Across large pharmaceuticals in APAC, personalised medicines are a big focus this year given the proven effectiveness in cancer patients and patients suffering from rare genetic disorders. The fact that this approach could do away with one-size-fits-all approach leads to anticipations regarding higher treatment effectiveness.

However, to assist in the innovation of PMs, large pharmaceuticals will first need the support of medtech specialists to materialise their innovations. Cambridge Consultants is an example that provide the experience and insights necessary to transform ideas into fully realised products ready for manufacture in Singapore.

At the same time, Cambridge Consultants are able to better manage development risks which leads to increased confidence, reduced timelines and market diagnostic products such as PMs by complementing large pharmaceuticals’ expertise and experience.


At the moment, PMs will come in the form of customisation in prevention, prediction and treatments. It also a profit-making strategy for big pharmaceutical companies. Herceptin, the pioneer of PMs has experienced a good 15-year run, and remains Roche’s third best-selling drug.


South Korea is one of the big players in APAC, with Celltrion being domestically competitive and Pfizer, who is looking to compete globally. Other countries within APAC will need to push forth its R&D strategies for PM in order to become more competitive.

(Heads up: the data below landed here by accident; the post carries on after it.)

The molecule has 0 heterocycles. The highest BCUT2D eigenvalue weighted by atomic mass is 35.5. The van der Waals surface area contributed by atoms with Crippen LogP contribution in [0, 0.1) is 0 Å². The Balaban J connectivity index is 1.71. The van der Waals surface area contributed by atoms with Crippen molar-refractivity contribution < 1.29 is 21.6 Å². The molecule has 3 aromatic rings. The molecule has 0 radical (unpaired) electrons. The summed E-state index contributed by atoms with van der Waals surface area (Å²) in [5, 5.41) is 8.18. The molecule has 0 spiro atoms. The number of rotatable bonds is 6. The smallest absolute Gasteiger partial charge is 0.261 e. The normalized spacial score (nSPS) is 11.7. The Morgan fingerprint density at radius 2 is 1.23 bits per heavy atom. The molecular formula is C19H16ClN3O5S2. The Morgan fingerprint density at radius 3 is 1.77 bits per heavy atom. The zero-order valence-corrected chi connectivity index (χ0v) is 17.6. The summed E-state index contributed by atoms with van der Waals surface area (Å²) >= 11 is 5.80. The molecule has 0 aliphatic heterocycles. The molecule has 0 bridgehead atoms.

With greater integration of AI automation alongside the prevalence of PMs, this has resulted in the growth of medtech as mentioned above and Asia is a region that provides a strong foundation for further growth within the digital realm. The growth of the internet and mobile-based technologies have been strongly encouraged especially with regulatory support from governments and the constant promotion of agile innovation.

This is most prevalent in Singapore where medtech firms and start-ups who plan to expand their business in the Asia region first establish their presence in this city-state. Fast-growing Irish medtech player Diaceutics is one of those who are looking to open a new regional hub in Singapore to increase exposure of patients in Asia to life-saving therapies. It is likely to build an initial team of six in Singapore that consists of lab directors, data scientists and sales personnel. This expansion is also further supported by the Singapore Economic Development Board (EDB).